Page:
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Data Communications Cabling FAQ
Section - 20.0 Fiber Optic Cable

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     20.1 Multimode (MM) Fiber
     Step index or graded index fiber. In North America the most common 
     size is 62.5/125; in Europe, 50/125 is often used.  These numbers 
     represent the diameter of the core (62.5) and diameter of the 
     cladding (125) in microns.  Multimode fiber is typically used in 
     applications such as local area networks, at distances less than 2 km.

     20.2 Single Mode (SM) Fiber
     Single mode fiber has a very small core.  Typical values are
     5-10 microns.  Single mode fiber has a much higher capacity and
     allows longer distances than multimode fiber.  Typically used
     for wide area networks such as telephone company switch to switch
     connections and cable TV (CATV).

     20.3 Loose Buffer
     The fiber is contained in a plastic tube for protection.
     To give better waterproofing protection to the fiber, the space 
     between the tubes is sometimes gel-filled. Typical applications 
     are outside installations. One drawback of loose buffer construction 
     is a larger bending radius. Gel-filled cable requires the installer 
     to spend time cleaning and drying the individual cables, and 
     cleaning up the site afterwards.

     20.4 Tight Buffer
     Buffer layers of plastic and yarn material are applied over the fiber.
     Results in a smaller cable diameter with a smaller bending radius.
     Typical applications are patch cords and local area network connections.
     At least one mfr. produces this type of cable for inside/outside use.

     20.5 Ribbon Cable
     Typically 12 coated fibers are bonded together to form a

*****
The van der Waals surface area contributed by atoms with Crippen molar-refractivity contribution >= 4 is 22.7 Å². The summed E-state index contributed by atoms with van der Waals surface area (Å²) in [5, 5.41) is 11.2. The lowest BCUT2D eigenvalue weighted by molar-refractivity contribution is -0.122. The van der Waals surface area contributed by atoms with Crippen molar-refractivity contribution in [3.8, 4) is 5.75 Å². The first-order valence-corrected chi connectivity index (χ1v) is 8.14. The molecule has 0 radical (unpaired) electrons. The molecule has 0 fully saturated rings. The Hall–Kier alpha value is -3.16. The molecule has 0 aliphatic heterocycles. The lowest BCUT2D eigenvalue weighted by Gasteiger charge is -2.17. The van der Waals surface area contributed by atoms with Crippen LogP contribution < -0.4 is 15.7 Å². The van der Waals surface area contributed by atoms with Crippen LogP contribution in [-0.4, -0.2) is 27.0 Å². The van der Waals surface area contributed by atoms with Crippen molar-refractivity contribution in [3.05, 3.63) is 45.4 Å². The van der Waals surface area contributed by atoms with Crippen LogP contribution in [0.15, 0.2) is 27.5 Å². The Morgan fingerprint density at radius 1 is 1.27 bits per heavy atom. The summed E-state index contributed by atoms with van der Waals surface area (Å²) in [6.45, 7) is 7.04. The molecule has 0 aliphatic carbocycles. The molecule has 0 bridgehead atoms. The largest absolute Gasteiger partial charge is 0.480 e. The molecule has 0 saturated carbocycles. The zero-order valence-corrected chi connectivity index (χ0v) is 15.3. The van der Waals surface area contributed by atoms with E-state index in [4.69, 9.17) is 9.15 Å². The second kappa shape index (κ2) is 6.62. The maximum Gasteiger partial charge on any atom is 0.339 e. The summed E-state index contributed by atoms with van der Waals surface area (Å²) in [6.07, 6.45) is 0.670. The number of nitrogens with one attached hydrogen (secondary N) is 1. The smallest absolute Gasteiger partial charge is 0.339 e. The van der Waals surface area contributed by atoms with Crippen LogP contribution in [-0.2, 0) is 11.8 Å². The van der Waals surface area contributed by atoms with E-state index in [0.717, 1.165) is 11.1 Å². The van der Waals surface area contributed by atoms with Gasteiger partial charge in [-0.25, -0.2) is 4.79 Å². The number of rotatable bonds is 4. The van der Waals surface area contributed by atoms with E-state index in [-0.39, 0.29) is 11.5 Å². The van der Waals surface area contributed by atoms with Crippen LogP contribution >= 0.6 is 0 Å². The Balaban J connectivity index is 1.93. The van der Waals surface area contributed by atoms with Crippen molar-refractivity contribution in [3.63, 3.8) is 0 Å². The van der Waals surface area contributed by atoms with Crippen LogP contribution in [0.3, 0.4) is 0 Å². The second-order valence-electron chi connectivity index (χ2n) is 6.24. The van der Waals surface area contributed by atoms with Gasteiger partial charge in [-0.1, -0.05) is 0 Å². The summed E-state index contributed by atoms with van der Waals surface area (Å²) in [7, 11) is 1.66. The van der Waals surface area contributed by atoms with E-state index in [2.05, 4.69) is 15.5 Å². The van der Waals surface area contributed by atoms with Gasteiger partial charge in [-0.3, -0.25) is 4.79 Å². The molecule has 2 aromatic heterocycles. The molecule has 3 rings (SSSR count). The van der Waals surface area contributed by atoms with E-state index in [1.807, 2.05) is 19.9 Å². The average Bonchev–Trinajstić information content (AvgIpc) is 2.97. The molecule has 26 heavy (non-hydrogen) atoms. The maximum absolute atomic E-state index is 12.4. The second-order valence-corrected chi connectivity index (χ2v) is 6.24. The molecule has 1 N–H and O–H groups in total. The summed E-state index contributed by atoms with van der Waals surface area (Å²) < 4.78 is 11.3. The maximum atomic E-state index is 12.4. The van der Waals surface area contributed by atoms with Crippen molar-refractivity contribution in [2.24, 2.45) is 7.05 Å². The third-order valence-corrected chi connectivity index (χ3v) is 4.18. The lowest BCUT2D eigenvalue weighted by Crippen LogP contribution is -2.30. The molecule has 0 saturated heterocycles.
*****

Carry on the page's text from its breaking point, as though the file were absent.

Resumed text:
ribbon.  There are higher density ribbons (x100) which have
     the advantage of being mass-terminated into array connectors.
     A disadvantage is that they are often harder, and require special 
     tools to terminate and splice.

     20.6 Fiber Connectors
     There are a lot of different types of connectors, but the ones 
     commonly found in LAN/MAN/WAN installations are:

     FSD - Fixed Shroud Device, such as the FDDI MIC dual-fiber connector.
     SC  - A push-pull connector. The international standard.
    The SC connectors are recommended in SP-2840A.  The SC
    connector has the advantage (over ST) of being duplexed
    into a single connector clip with both transmit/receive fibers.
     SMA - Threaded connector, not much used anymore because of losses
    that change with each disconnection and reconnection.
     ST  - Keyed, bayonet-style connector, very commonly used.


     20.7 Fiber Optic Test Equipment
     Continuity tester: used to identify a fiber, and detect a break. 
     One type resembles a f/o connector attached to a flashlight.
   
     Fault locator:  used to determine exact location of a break. 
     Works by shining a very bright visible light into the strand. 
     At the break, this light is visible through the cable jacket.
         
     Tone Generator and Tracer: used to identify a cable midspan or 
     to locate a strand at its far end. Similar in purpose to the
     tone testers used on copper cable. The tone generator imposes 
     a steady or warbling audio tone on light passing down the cable. 
     The tracer detects and recovers the tone from light lost through 
     the cable jacket as a result of bending the cable slightly.
        
     Optical Source and Power Meter: used to measure the end-to-end 
     loss through a f/o strand, or system of cable, connectors and 
     patch cables. Measurements are more accurate than an OTDR.
      
     Optical Time Domain Reflectometer (OTDR): used to measure the length 
     of a cable, and detect any flaws in it. Can also be used to measure 
     end-to-end loss, although less accurately than a power meter.
     
     Fiber Talk set: allows using a pair of f/o strands as a telephone line.

     Fiber Optic Testing, standards: see EIA-455-171 (FOTP-171), EIA 526-14.

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Top Document: Data Communications Cabling FAQ
Previous Document: 19.0 What is the Minimum Bending Radius for a Cable?
Next Document: 21.0 ISDN Cabling

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Last Update March 27 2014 @ 02:11 PM